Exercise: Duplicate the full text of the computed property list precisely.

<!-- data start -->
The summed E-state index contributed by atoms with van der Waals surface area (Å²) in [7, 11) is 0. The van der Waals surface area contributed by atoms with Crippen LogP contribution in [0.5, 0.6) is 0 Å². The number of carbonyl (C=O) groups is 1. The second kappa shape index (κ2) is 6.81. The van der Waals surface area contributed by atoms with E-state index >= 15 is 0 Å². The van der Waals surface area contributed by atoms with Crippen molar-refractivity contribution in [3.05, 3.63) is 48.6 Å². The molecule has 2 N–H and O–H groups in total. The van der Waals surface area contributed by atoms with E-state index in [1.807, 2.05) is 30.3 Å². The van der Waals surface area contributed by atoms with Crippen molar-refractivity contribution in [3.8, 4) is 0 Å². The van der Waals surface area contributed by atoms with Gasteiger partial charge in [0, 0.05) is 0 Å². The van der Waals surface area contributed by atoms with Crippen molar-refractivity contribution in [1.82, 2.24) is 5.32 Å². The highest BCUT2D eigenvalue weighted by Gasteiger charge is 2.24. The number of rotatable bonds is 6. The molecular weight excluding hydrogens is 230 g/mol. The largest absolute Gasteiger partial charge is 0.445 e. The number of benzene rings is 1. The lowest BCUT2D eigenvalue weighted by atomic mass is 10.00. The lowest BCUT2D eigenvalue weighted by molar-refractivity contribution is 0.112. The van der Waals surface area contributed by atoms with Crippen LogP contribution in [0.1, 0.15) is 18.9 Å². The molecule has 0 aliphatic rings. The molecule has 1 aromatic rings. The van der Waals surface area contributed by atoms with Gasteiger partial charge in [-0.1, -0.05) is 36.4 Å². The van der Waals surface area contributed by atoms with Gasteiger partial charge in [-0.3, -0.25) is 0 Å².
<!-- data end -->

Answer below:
The summed E-state index contributed by atoms with van der Waals surface area (Å²) in [7, 11) is 0. The van der Waals surface area contributed by atoms with Crippen LogP contribution in [0.5, 0.6) is 0 Å². The number of carbonyl (C=O) groups is 1. The second kappa shape index (κ2) is 6.81. The van der Waals surface area contributed by atoms with E-state index >= 15 is 0 Å². The van der Waals surface area contributed by atoms with Crippen molar-refractivity contribution in [3.05, 3.63) is 48.6 Å². The molecule has 2 N–H and O–H groups in total. The van der Waals surface area contributed by atoms with E-state index in [1.807, 2.05) is 30.3 Å². The van der Waals surface area contributed by atoms with Crippen molar-refractivity contribution in [3.8, 4) is 0 Å². The van der Waals surface area contributed by atoms with Gasteiger partial charge in [0, 0.05) is 0 Å². The van der Waals surface area contributed by atoms with Crippen molar-refractivity contribution in [1.82, 2.24) is 5.32 Å². The highest BCUT2D eigenvalue weighted by Gasteiger charge is 2.24. The number of rotatable bonds is 6. The molecular weight excluding hydrogens is 230 g/mol. The largest absolute Gasteiger partial charge is 0.445 e. The number of benzene rings is 1. The lowest BCUT2D eigenvalue weighted by atomic mass is 10.00. The lowest BCUT2D eigenvalue weighted by molar-refractivity contribution is 0.112. The van der Waals surface area contributed by atoms with Crippen LogP contribution in [0.1, 0.15) is 18.9 Å². The molecule has 0 aliphatic rings. The molecule has 1 aromatic rings. The van der Waals surface area contributed by atoms with Gasteiger partial charge in [-0.1, -0.05) is 36.4 Å². The van der Waals surface area contributed by atoms with Gasteiger partial charge in [-0.3, -0.25) is 0 Å².